Microsoft 'excited' by the industry coming together as it offers $250,000 bounty for Conficker author

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A reward of US$250,000 bounty for the Conficker worm author is 'exciting', according to Microsoft's Christopher Budd.

A reward of US$250,000 bounty for the Conficker worm author is 'exciting', according to Microsoft's Christopher Budd.


The Microsoft security program manager claimed that it was exciting for him ‘to see the industry come together to take an innovative, new approach to combating malware'. The company has announced a US$250,000 reward for information that results in the arrest and conviction of those responsible for illegally launching the Conficker worm.


Budd said: “The work that we've done with industry and academic partners and the additional information that we've provided all relate to the same thing: disrupting the Conficker worm's attempts to connect to domains on the internet after successfully attacking a system.


“By understanding the algorithm that the Conficker worm uses to generate the domain names that infected systems attempt to connect to, we can take steps to disrupt the Conficker worm by blocking access to those domains by infected systems.”


He claimed that working with ICANN and operators within the domain name system to proactively disable a significant number of domains that were infected by the Conficker worm has made information available about the algorithm.


Budd said: “It helps prove again that while threats may be evolving, so too is our response as an industry to these threats”


Graham Cluley, senior technology consultant for Sophos, said:This development shouldn't surprise anyone. Microsoft's reputation is badly shaken whenever a computer virus causes widespread problems for its users.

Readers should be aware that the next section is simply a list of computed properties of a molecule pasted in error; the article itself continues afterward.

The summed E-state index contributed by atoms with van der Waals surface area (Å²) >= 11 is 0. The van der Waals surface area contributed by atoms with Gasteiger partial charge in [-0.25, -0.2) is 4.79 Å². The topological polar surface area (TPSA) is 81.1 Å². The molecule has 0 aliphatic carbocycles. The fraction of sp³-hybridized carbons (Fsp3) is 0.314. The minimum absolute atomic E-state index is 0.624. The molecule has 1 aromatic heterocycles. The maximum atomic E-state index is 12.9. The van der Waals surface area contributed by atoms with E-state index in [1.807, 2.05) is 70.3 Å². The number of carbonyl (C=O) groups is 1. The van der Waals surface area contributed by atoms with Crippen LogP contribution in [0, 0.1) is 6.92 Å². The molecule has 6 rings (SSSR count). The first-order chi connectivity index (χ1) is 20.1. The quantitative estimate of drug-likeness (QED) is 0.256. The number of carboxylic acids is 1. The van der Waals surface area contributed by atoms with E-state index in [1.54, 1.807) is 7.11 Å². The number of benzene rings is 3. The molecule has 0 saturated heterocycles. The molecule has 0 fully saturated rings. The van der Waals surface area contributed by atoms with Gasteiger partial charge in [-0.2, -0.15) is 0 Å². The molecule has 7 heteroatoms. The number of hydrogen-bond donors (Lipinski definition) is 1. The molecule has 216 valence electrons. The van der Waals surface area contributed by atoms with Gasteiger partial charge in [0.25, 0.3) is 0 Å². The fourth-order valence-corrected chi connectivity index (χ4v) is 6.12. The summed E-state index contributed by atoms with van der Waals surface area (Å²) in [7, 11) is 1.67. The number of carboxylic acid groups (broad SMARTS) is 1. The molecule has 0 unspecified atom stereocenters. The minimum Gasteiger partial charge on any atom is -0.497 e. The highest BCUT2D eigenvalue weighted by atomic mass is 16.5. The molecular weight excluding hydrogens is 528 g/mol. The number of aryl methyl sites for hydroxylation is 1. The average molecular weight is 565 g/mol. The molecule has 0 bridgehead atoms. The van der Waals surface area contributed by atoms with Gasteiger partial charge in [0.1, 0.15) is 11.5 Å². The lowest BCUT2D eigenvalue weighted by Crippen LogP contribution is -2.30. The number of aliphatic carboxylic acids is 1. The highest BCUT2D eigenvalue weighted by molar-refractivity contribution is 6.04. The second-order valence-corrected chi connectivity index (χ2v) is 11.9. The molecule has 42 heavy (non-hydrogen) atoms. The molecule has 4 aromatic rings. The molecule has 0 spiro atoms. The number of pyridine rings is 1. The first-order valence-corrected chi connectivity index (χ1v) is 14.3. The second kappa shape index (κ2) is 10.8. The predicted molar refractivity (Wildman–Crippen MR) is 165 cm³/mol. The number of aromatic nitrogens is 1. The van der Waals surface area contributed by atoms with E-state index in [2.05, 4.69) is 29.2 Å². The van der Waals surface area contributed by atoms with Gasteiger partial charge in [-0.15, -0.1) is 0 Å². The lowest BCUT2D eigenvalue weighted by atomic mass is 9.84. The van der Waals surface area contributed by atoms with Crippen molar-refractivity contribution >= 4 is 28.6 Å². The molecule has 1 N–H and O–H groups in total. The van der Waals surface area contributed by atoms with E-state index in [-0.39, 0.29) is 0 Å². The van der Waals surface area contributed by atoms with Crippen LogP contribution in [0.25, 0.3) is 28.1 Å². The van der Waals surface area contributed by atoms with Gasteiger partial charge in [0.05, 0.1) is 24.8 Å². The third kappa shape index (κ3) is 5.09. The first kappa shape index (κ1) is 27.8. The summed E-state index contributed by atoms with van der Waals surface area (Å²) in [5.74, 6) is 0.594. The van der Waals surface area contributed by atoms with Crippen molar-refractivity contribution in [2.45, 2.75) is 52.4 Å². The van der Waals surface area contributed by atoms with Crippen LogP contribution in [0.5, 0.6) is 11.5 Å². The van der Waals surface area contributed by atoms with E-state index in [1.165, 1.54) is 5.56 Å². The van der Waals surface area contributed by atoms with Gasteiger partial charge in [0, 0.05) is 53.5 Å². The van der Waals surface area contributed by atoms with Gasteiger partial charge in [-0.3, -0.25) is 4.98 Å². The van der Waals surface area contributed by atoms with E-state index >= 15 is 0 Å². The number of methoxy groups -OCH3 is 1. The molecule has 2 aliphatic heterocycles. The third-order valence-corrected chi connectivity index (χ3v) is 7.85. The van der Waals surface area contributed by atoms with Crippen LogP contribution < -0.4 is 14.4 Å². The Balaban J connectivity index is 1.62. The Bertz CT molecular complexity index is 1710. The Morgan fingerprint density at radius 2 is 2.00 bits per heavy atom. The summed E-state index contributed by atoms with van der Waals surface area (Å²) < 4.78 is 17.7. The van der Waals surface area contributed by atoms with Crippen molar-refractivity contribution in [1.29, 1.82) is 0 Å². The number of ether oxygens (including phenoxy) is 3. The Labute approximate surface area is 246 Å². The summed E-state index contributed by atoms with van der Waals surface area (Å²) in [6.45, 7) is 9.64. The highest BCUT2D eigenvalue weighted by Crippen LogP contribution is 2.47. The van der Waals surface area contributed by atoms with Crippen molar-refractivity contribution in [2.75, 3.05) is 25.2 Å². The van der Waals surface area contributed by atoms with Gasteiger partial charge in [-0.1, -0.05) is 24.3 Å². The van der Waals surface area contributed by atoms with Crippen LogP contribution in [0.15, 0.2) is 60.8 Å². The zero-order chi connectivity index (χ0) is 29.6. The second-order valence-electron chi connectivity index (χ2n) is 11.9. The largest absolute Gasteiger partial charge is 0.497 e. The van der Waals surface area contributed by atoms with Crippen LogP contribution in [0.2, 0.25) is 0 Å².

“It's not been unusual in the past for prevalent malware to exploit weaknesses in the software giant's software (as was the case with Conficker), or pretended to be messages from Microsoft technical support.


“Offering substantial rewards cannot do any harm. If a culprit isn't found then Microsoft hasn't lost anything, and it may just entice some members of the computer underground to come forward with information. People considering releasing malware in the future should take careful note of this and think again.”


Microsoft has previously offered rewards for information on virus writers, with US$500,000 offered in November 2003 for the arrest and successful prosecution of the people behind the Blaster and Sobig worms.  A group of informants were paid US$250,000 in May 2004 after the arrest of Sven Jaschan, the teenage German author of the rampant Sasser and Netsky worms.

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